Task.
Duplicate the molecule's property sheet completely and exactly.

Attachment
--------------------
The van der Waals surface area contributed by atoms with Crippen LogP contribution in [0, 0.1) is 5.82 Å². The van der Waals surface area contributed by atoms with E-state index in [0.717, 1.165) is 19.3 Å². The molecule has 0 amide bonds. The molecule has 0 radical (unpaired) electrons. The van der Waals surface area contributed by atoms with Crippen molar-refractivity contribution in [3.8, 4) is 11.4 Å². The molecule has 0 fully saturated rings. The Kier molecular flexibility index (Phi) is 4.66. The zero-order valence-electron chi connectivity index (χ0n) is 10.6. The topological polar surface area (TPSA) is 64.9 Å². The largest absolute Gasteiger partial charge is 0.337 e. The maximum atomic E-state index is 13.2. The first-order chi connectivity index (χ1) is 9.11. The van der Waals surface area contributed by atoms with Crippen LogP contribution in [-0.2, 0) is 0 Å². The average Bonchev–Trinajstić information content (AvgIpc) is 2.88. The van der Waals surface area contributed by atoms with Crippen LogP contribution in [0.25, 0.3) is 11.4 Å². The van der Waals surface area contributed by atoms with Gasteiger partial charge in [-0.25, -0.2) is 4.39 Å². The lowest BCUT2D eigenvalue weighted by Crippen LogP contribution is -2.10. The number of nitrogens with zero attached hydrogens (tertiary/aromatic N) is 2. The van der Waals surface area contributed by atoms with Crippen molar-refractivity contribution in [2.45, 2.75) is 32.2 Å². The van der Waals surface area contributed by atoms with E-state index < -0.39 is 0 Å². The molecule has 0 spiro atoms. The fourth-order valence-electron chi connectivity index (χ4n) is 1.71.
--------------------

The van der Waals surface area contributed by atoms with Crippen LogP contribution in [0, 0.1) is 5.82 Å². The van der Waals surface area contributed by atoms with E-state index in [0.717, 1.165) is 19.3 Å². The molecule has 0 amide bonds. The molecule has 0 radical (unpaired) electrons. The van der Waals surface area contributed by atoms with Crippen molar-refractivity contribution in [3.8, 4) is 11.4 Å². The molecule has 0 fully saturated rings. The Kier molecular flexibility index (Phi) is 4.66. The zero-order valence-electron chi connectivity index (χ0n) is 10.6. The topological polar surface area (TPSA) is 64.9 Å². The largest absolute Gasteiger partial charge is 0.337 e. The maximum atomic E-state index is 13.2. The first-order chi connectivity index (χ1) is 9.11. The van der Waals surface area contributed by atoms with Crippen LogP contribution in [-0.2, 0) is 0 Å². The average Bonchev–Trinajstić information content (AvgIpc) is 2.88. The van der Waals surface area contributed by atoms with Crippen LogP contribution in [0.25, 0.3) is 11.4 Å². The van der Waals surface area contributed by atoms with Gasteiger partial charge in [-0.25, -0.2) is 4.39 Å². The lowest BCUT2D eigenvalue weighted by Crippen LogP contribution is -2.10. The number of nitrogens with zero attached hydrogens (tertiary/aromatic N) is 2. The van der Waals surface area contributed by atoms with Crippen molar-refractivity contribution in [2.45, 2.75) is 32.2 Å². The van der Waals surface area contributed by atoms with E-state index < -0.39 is 0 Å². The molecule has 0 spiro atoms. The fourth-order valence-electron chi connectivity index (χ4n) is 1.71.